The cockpit layout is typically Piper, and is very accurate, and once I had climbed in and settled myself into my left hand seat, could almost smell the newness of the leather and trim finish which is a familiar smell. Glancing round the panels before doing the pre-flight showed that everything was in the right place, and ready at hand. Starting the Lycoming is easy, and with safety in mind, cleared the area before the start, visually, and only when I was happy, turned the key.
Magneto checks are as per the book, fuel quantity, oil temp. And battery readout are all visible and accurate, and the flight instrument panel is picture perfect and works as required. The Control column and rudder pedals with toe brakes that function correctly and in the right sense, so all in all the panels are just how I would like them to be and was pleased to see them so crystal clear.
The seating is well laid out, as per the real Cherokee 180F, and the ability to sit in any of the seats is an added bonus, and a nice touch.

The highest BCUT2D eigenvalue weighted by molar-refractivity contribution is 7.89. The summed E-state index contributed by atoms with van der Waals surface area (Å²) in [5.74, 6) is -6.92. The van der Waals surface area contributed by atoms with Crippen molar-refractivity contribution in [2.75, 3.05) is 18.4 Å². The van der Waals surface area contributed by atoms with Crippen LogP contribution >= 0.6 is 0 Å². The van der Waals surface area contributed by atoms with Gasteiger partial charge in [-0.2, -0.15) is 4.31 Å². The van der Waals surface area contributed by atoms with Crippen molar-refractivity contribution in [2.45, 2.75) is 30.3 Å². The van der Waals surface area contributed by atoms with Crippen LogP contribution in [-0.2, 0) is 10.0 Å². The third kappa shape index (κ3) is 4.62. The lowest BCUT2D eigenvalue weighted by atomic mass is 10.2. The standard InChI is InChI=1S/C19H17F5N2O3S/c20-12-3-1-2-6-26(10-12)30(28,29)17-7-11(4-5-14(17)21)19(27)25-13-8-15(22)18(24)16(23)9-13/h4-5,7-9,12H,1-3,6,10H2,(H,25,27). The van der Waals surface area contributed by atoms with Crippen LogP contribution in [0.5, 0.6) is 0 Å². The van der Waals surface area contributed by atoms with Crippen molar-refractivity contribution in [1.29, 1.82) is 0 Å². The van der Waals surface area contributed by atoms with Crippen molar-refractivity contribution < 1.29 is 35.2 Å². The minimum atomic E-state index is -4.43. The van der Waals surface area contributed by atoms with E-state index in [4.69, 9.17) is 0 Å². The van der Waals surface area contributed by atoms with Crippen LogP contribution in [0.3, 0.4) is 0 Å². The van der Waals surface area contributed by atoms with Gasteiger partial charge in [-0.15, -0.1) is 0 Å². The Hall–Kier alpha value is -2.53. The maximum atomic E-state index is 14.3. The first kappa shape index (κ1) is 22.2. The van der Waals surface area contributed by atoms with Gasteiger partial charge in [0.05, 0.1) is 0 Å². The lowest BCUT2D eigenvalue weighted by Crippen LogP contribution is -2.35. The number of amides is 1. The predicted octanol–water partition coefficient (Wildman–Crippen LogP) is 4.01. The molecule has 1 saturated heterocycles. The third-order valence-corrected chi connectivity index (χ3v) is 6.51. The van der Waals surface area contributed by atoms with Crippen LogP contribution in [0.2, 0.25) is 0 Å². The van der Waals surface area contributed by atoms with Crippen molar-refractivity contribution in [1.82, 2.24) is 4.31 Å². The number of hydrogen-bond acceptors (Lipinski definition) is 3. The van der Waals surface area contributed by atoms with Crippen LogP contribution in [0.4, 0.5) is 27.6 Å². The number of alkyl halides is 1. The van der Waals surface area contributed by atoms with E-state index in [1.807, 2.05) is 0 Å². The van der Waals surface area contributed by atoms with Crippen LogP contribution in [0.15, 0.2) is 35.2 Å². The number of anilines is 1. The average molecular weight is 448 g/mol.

The passenger door opens; the stowage compartment opens, and they look very good when they are. The fixed entry step on the starboard side of the airplane is in position and it all looks very inviting when parked on the ramp.
Only one gripe in all this neatness, the stall warning horn is not installed, or is faulty, because I could not get it to warn me of an approaching stall, ever!
The 2D cockpit is very nice to use and can be seen above, whilst the Virtual cockpit pilot will thoroughly enjoy the whole cabin and nice touches like raising and lowering the sun visors is neat, and the map and calculator parked on the passenger seat are right where I left them. The gauges can be enhanced and will appear as larger gauges when clicked.